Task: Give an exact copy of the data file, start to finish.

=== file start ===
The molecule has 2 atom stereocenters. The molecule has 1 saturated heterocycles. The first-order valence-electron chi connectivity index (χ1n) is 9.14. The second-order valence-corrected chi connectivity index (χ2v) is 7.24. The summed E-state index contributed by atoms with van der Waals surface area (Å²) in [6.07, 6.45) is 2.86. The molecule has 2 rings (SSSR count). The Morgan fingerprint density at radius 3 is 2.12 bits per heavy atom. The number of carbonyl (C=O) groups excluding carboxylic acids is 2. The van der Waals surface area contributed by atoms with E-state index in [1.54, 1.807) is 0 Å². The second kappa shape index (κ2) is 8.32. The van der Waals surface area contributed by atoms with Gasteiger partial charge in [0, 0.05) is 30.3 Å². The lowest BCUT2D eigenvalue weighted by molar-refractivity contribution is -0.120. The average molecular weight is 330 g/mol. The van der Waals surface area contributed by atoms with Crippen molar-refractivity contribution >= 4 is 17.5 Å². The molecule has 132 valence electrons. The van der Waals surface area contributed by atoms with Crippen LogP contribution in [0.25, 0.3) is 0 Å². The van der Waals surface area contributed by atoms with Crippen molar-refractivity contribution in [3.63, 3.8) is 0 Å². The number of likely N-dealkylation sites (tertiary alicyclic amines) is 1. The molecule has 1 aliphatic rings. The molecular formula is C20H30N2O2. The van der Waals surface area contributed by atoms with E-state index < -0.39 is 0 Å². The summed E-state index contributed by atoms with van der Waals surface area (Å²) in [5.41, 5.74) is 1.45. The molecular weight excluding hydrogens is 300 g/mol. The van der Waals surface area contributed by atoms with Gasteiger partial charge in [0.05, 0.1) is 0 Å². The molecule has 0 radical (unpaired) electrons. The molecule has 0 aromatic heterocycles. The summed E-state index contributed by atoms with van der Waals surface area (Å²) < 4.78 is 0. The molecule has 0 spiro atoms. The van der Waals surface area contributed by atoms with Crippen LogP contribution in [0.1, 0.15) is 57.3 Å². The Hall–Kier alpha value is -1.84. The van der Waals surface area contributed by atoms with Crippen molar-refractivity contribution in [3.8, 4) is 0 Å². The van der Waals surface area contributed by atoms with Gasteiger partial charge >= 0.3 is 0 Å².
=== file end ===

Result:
The molecule has 2 atom stereocenters. The molecule has 1 saturated heterocycles. The first-order valence-electron chi connectivity index (χ1n) is 9.14. The second-order valence-corrected chi connectivity index (χ2v) is 7.24. The summed E-state index contributed by atoms with van der Waals surface area (Å²) in [6.07, 6.45) is 2.86. The molecule has 2 rings (SSSR count). The Morgan fingerprint density at radius 3 is 2.12 bits per heavy atom. The number of carbonyl (C=O) groups excluding carboxylic acids is 2. The van der Waals surface area contributed by atoms with E-state index in [1.54, 1.807) is 0 Å². The second kappa shape index (κ2) is 8.32. The van der Waals surface area contributed by atoms with Gasteiger partial charge in [0, 0.05) is 30.3 Å². The lowest BCUT2D eigenvalue weighted by molar-refractivity contribution is -0.120. The average molecular weight is 330 g/mol. The van der Waals surface area contributed by atoms with Crippen molar-refractivity contribution >= 4 is 17.5 Å². The molecule has 132 valence electrons. The van der Waals surface area contributed by atoms with Crippen LogP contribution in [0.25, 0.3) is 0 Å². The van der Waals surface area contributed by atoms with Crippen molar-refractivity contribution in [3.63, 3.8) is 0 Å². The number of likely N-dealkylation sites (tertiary alicyclic amines) is 1. The molecule has 1 aliphatic rings. The molecular formula is C20H30N2O2. The van der Waals surface area contributed by atoms with E-state index < -0.39 is 0 Å². The summed E-state index contributed by atoms with van der Waals surface area (Å²) in [5.41, 5.74) is 1.45. The molecular weight excluding hydrogens is 300 g/mol. The van der Waals surface area contributed by atoms with Gasteiger partial charge in [0.05, 0.1) is 0 Å². The molecule has 0 radical (unpaired) electrons. The molecule has 0 aromatic heterocycles. The summed E-state index contributed by atoms with van der Waals surface area (Å²) < 4.78 is 0. The molecule has 0 spiro atoms. The van der Waals surface area contributed by atoms with Crippen LogP contribution in [0.1, 0.15) is 57.3 Å². The Hall–Kier alpha value is -1.84. The van der Waals surface area contributed by atoms with Crippen molar-refractivity contribution in [3.8, 4) is 0 Å². The van der Waals surface area contributed by atoms with Gasteiger partial charge >= 0.3 is 0 Å².